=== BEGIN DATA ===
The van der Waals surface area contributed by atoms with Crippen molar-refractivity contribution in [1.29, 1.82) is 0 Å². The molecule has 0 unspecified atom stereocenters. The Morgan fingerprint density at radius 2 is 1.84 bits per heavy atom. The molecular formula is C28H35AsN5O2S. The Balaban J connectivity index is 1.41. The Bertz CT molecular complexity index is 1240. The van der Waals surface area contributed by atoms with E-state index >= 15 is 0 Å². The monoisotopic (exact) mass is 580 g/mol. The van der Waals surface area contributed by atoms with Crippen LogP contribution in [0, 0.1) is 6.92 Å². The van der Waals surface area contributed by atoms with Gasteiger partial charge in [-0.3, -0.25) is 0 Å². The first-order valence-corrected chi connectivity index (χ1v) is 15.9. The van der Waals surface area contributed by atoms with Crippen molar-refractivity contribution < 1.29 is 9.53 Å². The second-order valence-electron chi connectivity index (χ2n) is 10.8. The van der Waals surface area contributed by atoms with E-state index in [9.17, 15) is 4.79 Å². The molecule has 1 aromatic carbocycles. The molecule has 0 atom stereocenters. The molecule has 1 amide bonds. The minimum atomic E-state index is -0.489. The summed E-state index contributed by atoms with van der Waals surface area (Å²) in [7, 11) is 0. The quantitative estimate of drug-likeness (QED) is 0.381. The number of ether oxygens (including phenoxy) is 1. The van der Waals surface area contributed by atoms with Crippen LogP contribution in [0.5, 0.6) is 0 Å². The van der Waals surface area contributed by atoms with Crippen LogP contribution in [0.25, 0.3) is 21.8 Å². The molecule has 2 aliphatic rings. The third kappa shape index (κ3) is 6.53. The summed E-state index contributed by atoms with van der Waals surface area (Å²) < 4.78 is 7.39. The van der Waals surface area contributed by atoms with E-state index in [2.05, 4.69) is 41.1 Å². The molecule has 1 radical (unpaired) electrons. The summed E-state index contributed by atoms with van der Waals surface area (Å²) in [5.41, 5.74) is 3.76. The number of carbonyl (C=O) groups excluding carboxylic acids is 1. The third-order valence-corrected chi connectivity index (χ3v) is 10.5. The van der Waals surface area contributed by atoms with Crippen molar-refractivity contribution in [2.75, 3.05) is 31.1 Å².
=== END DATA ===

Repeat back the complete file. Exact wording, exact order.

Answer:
The van der Waals surface area contributed by atoms with Crippen molar-refractivity contribution in [1.29, 1.82) is 0 Å². The molecule has 0 unspecified atom stereocenters. The Morgan fingerprint density at radius 2 is 1.84 bits per heavy atom. The molecular formula is C28H35AsN5O2S. The Balaban J connectivity index is 1.41. The Bertz CT molecular complexity index is 1240. The van der Waals surface area contributed by atoms with E-state index >= 15 is 0 Å². The monoisotopic (exact) mass is 580 g/mol. The van der Waals surface area contributed by atoms with Crippen LogP contribution in [0, 0.1) is 6.92 Å². The van der Waals surface area contributed by atoms with Gasteiger partial charge in [-0.3, -0.25) is 0 Å². The first-order valence-corrected chi connectivity index (χ1v) is 15.9. The van der Waals surface area contributed by atoms with Crippen molar-refractivity contribution < 1.29 is 9.53 Å². The second-order valence-electron chi connectivity index (χ2n) is 10.8. The van der Waals surface area contributed by atoms with E-state index in [9.17, 15) is 4.79 Å². The molecule has 1 aromatic carbocycles. The molecule has 0 atom stereocenters. The molecule has 1 amide bonds. The minimum atomic E-state index is -0.489. The summed E-state index contributed by atoms with van der Waals surface area (Å²) in [7, 11) is 0. The quantitative estimate of drug-likeness (QED) is 0.381. The number of ether oxygens (including phenoxy) is 1. The van der Waals surface area contributed by atoms with Crippen LogP contribution in [0.5, 0.6) is 0 Å². The van der Waals surface area contributed by atoms with Crippen LogP contribution in [0.25, 0.3) is 21.8 Å². The molecule has 2 aliphatic rings. The third kappa shape index (κ3) is 6.53. The summed E-state index contributed by atoms with van der Waals surface area (Å²) < 4.78 is 7.39. The van der Waals surface area contributed by atoms with E-state index in [2.05, 4.69) is 41.1 Å². The molecule has 1 radical (unpaired) electrons. The summed E-state index contributed by atoms with van der Waals surface area (Å²) in [5.41, 5.74) is 3.76. The number of carbonyl (C=O) groups excluding carboxylic acids is 1. The third-order valence-corrected chi connectivity index (χ3v) is 10.5. The van der Waals surface area contributed by atoms with Crippen molar-refractivity contribution in [2.75, 3.05) is 31.1 Å².